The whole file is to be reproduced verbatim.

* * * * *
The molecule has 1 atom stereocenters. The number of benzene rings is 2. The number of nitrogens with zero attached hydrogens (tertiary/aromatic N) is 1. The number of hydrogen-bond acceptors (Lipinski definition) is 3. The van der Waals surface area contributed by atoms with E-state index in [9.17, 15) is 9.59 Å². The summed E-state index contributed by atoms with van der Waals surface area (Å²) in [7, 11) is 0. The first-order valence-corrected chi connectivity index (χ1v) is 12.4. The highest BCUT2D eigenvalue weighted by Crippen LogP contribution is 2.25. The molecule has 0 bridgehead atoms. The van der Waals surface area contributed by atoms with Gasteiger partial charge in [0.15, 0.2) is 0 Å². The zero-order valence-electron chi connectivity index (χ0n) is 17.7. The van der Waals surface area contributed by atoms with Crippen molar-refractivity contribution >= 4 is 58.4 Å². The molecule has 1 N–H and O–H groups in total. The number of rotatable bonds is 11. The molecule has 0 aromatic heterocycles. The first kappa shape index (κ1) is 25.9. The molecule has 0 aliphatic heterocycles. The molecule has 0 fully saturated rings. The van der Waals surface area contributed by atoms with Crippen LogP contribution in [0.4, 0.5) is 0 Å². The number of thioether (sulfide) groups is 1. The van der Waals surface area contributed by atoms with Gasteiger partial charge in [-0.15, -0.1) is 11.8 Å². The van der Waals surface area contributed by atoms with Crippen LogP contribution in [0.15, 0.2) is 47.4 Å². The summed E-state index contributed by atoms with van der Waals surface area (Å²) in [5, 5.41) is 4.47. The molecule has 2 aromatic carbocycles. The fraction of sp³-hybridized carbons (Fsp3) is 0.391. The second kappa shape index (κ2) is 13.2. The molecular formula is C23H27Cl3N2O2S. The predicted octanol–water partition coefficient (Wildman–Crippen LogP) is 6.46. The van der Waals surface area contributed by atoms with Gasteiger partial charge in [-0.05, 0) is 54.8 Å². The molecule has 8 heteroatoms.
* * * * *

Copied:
The molecule has 1 atom stereocenters. The number of benzene rings is 2. The number of nitrogens with zero attached hydrogens (tertiary/aromatic N) is 1. The number of hydrogen-bond acceptors (Lipinski definition) is 3. The van der Waals surface area contributed by atoms with E-state index in [9.17, 15) is 9.59 Å². The summed E-state index contributed by atoms with van der Waals surface area (Å²) in [7, 11) is 0. The first-order valence-corrected chi connectivity index (χ1v) is 12.4. The highest BCUT2D eigenvalue weighted by Crippen LogP contribution is 2.25. The molecule has 0 bridgehead atoms. The van der Waals surface area contributed by atoms with Gasteiger partial charge in [0.15, 0.2) is 0 Å². The zero-order valence-electron chi connectivity index (χ0n) is 17.7. The van der Waals surface area contributed by atoms with Crippen molar-refractivity contribution >= 4 is 58.4 Å². The molecule has 1 N–H and O–H groups in total. The number of rotatable bonds is 11. The molecule has 0 aromatic heterocycles. The first kappa shape index (κ1) is 25.9. The molecule has 0 aliphatic heterocycles. The molecule has 0 fully saturated rings. The van der Waals surface area contributed by atoms with Crippen LogP contribution in [0.4, 0.5) is 0 Å². The number of thioether (sulfide) groups is 1. The van der Waals surface area contributed by atoms with Gasteiger partial charge in [-0.15, -0.1) is 11.8 Å². The van der Waals surface area contributed by atoms with Crippen LogP contribution in [0.15, 0.2) is 47.4 Å². The summed E-state index contributed by atoms with van der Waals surface area (Å²) in [5, 5.41) is 4.47. The molecule has 2 aromatic carbocycles. The fraction of sp³-hybridized carbons (Fsp3) is 0.391. The second kappa shape index (κ2) is 13.2. The molecular formula is C23H27Cl3N2O2S. The predicted octanol–water partition coefficient (Wildman–Crippen LogP) is 6.46. The van der Waals surface area contributed by atoms with Gasteiger partial charge in [-0.05, 0) is 54.8 Å². The molecule has 8 heteroatoms.